Column by Thomas M. Becker.
Saturday evening in the Amphitheater, you will have the opportunity to witness one of the most significant of all choral works as the Chautauqua Symphony Orchestra, led for the first time by guest conductor Robert Duerr, will be joined by the remarkable Buffalo Philharmonic Chorus in the performance of Brahms’ “Ein Deutsches Requiem.” The performance will feature two guest soloists, soprano Janice Chandler Eteme and baritone Tyler Duncan.
There is in this work a passionate affirmation of life, and a deeply reverent sense of the frailties of the human condition. Christopher Gibbs, in his stunningly comprehensive Oxford History of Western Music, notes that Brahms wrote the work in response to the death of his mother. Brahms quotes from Martin Luther’s translation of the Bible on consolation, acceptance of faith and the transcendence of suffering through love. Gibbs points out that through that quote, Brahms inserted an ecumenical choral composition into a largely Catholic German landscape.
The classical music broadcast station in Buffalo, WNED, will broadcast Saturday evening’s performance live to an audience stretching as far north as Toronto. The Buffalo Philharmonic Chorus, with more than 100 members, creates a colorful tapestry of sound. Saturday is the perfect evening to introduce a younger generation of your family to the beauty and joy of a live performance of a timeless work.
We knew last year when we announced the coming week on Pakistan that the subject would remain one of vital significance. No one foresaw the dramatic arc of unfolding events: the continuing tension with the military over supply lines, intelligence and the Haqqani network; the increased effectiveness of drone strikes in Pakistan amid public and official outrage; the Special Forces strike to kill Osama bin Laden in Pakistan and in close proximity to a Pakistan military complex; etc.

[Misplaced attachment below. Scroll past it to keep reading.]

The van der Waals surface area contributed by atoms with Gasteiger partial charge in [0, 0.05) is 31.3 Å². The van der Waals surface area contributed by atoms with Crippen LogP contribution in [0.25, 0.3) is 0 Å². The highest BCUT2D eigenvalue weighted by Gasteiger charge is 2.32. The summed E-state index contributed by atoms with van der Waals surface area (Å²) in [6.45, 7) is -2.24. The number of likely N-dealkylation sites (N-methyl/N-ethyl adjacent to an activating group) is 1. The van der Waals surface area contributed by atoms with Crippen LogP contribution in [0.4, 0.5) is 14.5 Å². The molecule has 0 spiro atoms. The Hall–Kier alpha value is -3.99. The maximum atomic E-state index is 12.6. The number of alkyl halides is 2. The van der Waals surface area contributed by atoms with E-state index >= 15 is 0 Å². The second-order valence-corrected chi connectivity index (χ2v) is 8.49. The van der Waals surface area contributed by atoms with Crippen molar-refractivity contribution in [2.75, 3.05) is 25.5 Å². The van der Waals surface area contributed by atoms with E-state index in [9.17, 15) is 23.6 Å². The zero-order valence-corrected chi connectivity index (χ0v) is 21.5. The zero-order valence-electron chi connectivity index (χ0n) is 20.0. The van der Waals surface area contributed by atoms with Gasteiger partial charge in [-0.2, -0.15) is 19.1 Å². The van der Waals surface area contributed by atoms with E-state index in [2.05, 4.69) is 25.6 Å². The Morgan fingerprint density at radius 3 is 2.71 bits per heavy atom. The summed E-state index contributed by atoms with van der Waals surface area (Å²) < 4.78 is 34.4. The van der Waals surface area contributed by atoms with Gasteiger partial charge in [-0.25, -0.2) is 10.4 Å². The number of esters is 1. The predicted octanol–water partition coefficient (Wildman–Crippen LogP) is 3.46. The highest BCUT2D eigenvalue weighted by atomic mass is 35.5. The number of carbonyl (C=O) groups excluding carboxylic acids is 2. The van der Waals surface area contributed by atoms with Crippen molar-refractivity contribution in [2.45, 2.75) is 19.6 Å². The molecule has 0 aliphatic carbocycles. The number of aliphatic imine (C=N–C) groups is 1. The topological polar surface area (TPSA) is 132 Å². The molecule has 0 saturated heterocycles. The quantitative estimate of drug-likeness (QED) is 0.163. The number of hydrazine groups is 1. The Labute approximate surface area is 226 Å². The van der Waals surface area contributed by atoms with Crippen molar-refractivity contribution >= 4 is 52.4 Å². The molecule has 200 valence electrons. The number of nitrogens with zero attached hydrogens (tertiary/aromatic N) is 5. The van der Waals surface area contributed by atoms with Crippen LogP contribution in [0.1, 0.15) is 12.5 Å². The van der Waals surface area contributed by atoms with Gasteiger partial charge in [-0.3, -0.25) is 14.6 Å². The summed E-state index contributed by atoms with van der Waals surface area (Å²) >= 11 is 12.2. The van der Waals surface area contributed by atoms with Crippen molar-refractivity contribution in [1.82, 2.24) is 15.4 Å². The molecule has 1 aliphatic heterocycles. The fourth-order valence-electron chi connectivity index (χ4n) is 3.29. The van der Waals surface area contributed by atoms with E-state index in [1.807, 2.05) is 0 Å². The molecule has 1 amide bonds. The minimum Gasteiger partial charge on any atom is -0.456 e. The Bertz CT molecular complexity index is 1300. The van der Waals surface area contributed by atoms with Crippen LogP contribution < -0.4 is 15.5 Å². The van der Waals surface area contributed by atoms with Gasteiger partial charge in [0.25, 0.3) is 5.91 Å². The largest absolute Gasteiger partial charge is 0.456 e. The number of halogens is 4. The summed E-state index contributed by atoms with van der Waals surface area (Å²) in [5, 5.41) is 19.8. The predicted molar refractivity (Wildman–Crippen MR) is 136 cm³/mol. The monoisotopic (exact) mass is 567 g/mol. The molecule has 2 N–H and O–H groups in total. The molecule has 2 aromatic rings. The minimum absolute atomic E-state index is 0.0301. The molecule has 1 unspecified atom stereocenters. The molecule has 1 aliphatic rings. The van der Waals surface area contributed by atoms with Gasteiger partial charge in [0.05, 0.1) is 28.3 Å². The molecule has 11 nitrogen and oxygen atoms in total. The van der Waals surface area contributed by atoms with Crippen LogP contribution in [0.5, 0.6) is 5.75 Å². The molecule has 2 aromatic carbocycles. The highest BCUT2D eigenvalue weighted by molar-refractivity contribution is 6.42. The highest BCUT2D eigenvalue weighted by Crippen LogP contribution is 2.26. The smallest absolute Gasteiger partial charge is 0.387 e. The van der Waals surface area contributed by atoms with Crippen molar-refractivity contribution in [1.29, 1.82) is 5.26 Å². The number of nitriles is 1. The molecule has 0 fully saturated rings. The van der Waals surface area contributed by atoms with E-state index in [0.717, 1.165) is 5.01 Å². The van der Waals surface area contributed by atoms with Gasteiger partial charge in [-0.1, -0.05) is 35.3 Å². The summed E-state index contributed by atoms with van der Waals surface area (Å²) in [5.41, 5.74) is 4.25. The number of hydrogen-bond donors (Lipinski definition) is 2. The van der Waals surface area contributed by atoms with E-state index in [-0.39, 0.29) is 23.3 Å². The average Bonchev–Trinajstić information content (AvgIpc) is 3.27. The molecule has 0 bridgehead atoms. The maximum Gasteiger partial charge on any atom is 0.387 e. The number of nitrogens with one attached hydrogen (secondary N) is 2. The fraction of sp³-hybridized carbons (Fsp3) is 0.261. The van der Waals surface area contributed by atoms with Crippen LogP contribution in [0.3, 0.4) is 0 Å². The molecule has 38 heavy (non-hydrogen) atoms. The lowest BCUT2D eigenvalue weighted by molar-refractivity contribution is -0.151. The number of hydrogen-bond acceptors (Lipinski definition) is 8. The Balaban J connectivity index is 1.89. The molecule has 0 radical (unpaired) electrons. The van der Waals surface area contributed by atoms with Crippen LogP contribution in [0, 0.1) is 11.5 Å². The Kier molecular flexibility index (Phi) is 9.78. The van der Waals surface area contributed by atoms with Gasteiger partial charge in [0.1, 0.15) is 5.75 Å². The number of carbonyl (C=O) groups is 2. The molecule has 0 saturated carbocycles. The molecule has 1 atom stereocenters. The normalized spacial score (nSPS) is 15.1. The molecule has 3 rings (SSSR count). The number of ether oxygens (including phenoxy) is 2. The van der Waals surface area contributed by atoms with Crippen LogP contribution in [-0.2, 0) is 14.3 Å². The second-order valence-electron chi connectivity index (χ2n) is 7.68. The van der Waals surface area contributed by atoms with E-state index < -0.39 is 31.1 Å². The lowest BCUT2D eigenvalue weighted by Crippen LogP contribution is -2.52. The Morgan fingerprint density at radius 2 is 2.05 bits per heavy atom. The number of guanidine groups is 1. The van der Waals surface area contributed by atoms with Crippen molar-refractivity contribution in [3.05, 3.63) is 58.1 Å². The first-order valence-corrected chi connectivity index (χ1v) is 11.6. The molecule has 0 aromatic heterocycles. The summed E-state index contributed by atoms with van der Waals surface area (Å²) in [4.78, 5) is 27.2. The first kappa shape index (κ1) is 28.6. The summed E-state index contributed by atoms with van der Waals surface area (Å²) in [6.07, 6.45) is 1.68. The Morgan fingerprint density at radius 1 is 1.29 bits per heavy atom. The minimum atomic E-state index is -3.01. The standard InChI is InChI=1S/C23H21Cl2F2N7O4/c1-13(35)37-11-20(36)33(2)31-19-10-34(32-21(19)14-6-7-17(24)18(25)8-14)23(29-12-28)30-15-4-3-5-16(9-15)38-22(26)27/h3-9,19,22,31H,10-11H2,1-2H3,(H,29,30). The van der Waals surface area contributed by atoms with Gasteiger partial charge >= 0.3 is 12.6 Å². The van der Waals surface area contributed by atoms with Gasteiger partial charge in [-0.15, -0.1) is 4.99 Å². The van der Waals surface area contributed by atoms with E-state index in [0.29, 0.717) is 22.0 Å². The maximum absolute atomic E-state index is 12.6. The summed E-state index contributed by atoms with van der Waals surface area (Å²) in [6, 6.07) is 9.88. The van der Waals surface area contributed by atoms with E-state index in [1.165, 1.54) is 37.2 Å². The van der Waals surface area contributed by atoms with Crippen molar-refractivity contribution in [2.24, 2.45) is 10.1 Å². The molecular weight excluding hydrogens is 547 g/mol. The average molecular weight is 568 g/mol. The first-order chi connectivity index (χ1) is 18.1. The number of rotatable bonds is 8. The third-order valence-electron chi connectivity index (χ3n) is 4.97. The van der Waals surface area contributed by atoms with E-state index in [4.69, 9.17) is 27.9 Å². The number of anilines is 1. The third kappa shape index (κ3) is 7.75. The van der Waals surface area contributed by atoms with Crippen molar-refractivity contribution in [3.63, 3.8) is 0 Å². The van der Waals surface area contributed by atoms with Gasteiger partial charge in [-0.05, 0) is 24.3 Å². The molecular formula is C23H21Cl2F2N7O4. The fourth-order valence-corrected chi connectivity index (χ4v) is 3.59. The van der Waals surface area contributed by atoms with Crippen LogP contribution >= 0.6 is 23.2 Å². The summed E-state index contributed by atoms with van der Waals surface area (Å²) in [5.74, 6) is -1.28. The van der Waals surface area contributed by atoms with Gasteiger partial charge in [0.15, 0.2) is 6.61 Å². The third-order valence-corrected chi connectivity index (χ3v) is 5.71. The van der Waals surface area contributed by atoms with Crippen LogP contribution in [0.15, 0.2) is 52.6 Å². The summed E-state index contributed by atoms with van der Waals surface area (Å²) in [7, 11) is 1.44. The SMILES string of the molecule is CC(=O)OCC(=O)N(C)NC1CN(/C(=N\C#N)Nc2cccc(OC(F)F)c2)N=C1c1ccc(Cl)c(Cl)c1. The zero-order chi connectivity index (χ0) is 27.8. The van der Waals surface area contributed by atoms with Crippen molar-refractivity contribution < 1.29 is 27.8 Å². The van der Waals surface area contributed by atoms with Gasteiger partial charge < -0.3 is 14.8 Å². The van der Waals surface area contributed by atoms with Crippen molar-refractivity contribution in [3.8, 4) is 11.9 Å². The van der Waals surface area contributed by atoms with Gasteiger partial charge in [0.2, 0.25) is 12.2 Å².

This week’s lectures in the Amphitheater are bookended by two Americans, Fareed Zakaria and Nicholas Burns — one a respected commentator and journalist, the other a senior statesman who spent almost 28 years in the State Department.
Tuesday through Thursday we will hear from a former ambassador from Pakistan to the United States and the United Kingdom, a former ambassador to the U.S. accused of treason in Pakistan, and an expert on Pakistan’s military. The afternoon Interfaith Lectures feature one of the world’s most respected academics on Islam, a member of the National Assembly in Pakistan, a representative from the World Bank, a business leader in Pakistan who innovates contacts with business leaders from India, and Karen Armstrong, who travels frequently to Pakistan, where she speaks to thousands on the subject of compassion.
This week is an extraordinary opportunity for a deep look into one of the most complex and vitally important relationships facing the U.S., now and for years to come.
We will see the festival dancers Monday night and the North Carolina Dance Theatre Wednesday. The incomparable Alexander Gavrylyuk will join the Chautauqua Symphony Orchestra Thursday and next Saturday. And Jay Lesenger and the Chautauqua Opera Company open Manon Lescaut, a work of epic levels of love, loss, treachery and vanity and score of souring beauty.
This amazing mixture of art and the issues of our day, this density of activity in a small space infused with natural beauty, this community pulsed by engagement — all of this represents Chautauqua’s signature expression of a dedication to the best of human values and the enrichment of life.
Welcome to Week Five.